“About six kilometers from Limay, before reaching the new highway to Estelí, we saw a tractor that was stopped in the middle of the road. Five men in blue FDN uniforms appeared and made us come to a halt. They forced us to get out of the truck and put us with 25 other people in a gully. Ten minutes later, they allowed us to continue on our way, but we didn’t know what would happen to the other people that they kept there.

“We pulled out, but I began to worry about all the other people that had left Limay that morning and would be stopped by the counterrevolutionaries. I imagined that there would be more of them along the road and that the best thing would therefore be to try to return immediately to Limay and warn people of the danger. Four kilometers down the road we came to El Pedernal, and I asked the driver to drop me off so that I could attempt to make it back to Limay and inform people of what was happening. I went to four houses, trying to find a horse, but nobody had one, so I decided to go by foot along a familiar path that would take me from Platanares to Limay.

“I walked for two kilometers, and after I passed the houses in Pozo Colorado, two armed men from the FDN stopped me. They told me that I couldn’t continue. Then, after speaking over their walkie-talkies, they took me to a place where there were 20 more men wearing blue FDN uniforms. They also stopped some peasant farmers who were passing by. I didn’t have a watch, but I would estimate that it was about 8 o’clock when I began to hear shots coming from the direction of the road where they had stopped our pickup truck. I could also hear heavy artillery fire. I began to pray for the lives of those who were surely being ambushed.”

How can the contras operate so freely in certain areas? What kind of support do they receive from the population? Sister Nancy gives the following explanation for the Limay region: “Counterrevolutionaries are settled in two or three of our communities. They have won over some people who don’t understand much about what’s really going on. The contras talk to them about communism and give them things that are scarce. Sometimes people get involved because they have family contacts. So the contras live in these communities with their families, and the community serves as their base when they go out to take part in an ambush. Some people are only used for occasional activities by leaders who live somewhere else. Once they’re outside the village, they put on their uniforms. The leaders are better trained, and they keep in contact with leaders from other areas. They have very good communications equipment. This situation, which the armed forces cannot completely control, has created insecurity and a great deal of distrust among people from different localities. People wonder who’s providing the contras with food, who’s doing spy work for them, etc. Even though we try to explain the problem, our communities have been divided. This war, which has been imposed on us from outside Nicaragua, has turned people into each other’s enemies.”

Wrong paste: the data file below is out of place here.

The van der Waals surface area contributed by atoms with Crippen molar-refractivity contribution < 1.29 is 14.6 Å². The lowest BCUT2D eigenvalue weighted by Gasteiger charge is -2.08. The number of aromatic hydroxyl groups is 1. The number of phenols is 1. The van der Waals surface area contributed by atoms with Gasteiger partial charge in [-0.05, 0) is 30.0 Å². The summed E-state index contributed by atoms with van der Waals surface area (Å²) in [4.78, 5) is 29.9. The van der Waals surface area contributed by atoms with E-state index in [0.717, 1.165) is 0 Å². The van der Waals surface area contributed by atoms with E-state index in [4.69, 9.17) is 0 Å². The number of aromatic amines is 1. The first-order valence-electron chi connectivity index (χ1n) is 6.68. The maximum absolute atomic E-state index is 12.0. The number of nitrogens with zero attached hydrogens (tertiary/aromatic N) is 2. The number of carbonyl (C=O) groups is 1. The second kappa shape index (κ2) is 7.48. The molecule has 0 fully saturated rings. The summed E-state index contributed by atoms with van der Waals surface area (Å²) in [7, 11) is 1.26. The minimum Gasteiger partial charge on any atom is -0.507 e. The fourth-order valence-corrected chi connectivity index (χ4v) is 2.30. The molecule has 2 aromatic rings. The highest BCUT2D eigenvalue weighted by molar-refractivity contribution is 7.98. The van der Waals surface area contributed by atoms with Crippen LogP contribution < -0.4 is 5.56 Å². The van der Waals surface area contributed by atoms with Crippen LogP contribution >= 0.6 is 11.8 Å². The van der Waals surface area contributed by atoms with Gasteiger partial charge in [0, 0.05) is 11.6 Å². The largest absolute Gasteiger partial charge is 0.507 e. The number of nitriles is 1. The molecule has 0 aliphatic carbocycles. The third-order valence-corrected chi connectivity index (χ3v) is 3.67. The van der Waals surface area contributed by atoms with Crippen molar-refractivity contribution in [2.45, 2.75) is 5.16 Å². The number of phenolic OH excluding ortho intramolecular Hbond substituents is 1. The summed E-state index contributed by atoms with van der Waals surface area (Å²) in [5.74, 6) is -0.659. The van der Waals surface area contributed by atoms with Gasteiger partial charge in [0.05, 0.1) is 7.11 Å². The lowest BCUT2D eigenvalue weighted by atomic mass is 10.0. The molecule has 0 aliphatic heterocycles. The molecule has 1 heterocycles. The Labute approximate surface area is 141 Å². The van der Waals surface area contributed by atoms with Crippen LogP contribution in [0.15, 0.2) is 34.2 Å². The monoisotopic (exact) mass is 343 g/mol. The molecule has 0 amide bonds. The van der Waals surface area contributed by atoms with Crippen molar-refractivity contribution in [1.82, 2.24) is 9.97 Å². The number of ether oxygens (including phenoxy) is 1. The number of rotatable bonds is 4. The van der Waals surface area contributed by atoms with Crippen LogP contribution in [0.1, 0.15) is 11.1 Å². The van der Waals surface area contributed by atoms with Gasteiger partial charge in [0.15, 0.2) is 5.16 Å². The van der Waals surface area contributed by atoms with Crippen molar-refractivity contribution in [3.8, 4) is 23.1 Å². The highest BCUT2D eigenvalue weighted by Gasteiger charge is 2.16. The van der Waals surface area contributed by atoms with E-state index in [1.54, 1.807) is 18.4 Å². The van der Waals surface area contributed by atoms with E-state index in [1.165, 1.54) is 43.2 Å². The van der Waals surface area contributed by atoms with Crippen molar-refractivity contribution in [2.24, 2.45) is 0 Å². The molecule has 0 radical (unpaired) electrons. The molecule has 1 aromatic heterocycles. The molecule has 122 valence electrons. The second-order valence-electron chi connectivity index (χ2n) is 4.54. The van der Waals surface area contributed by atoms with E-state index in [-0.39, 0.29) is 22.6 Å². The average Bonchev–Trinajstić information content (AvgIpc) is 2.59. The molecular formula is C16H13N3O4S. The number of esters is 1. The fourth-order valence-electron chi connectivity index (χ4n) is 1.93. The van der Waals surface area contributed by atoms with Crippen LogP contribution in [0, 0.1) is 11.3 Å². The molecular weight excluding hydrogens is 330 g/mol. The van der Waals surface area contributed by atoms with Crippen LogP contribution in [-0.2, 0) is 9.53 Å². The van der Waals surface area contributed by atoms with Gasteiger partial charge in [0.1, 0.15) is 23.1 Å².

“After communicating with their walkie-talkies, the counterrevolutionaries lined up all the civilians they had been stopping and made us start walking. I heard one of them say: ‘There’s a woman here.’ Some of the counterrevolutionary peasant farmers knew that I was a US nun. They soon separated me from the rest of the group, and three of them took me in a different direction. I don’t know what happened to the rest of the group; I didn’t see them after that. In a short time, we met with another 20 contras and, about a kilometer farther on, with 20 more. Some were wearing Sandinista uniforms. Then, we walked on for two kilometers until we reached Santa Ana. I kept insisting that they allow me to return to Limay, but they refused. We continued to wind through mountainous territory and reached Los Encuentros. There, under a mango tree, there were 20 more of them. That made a total of approximately 60.

“As we were walking, they told me that, if I wanted, I could speak over their radio, the 15 de Septiembre, which operates out of Honduras. With the equipment that they have, I could have spoken directly from where we were, but I didn’t want to. They also talked about how successful they’d been with their ambushes. That was the shooting that I’d heard, but I still didn’t know what had happened.”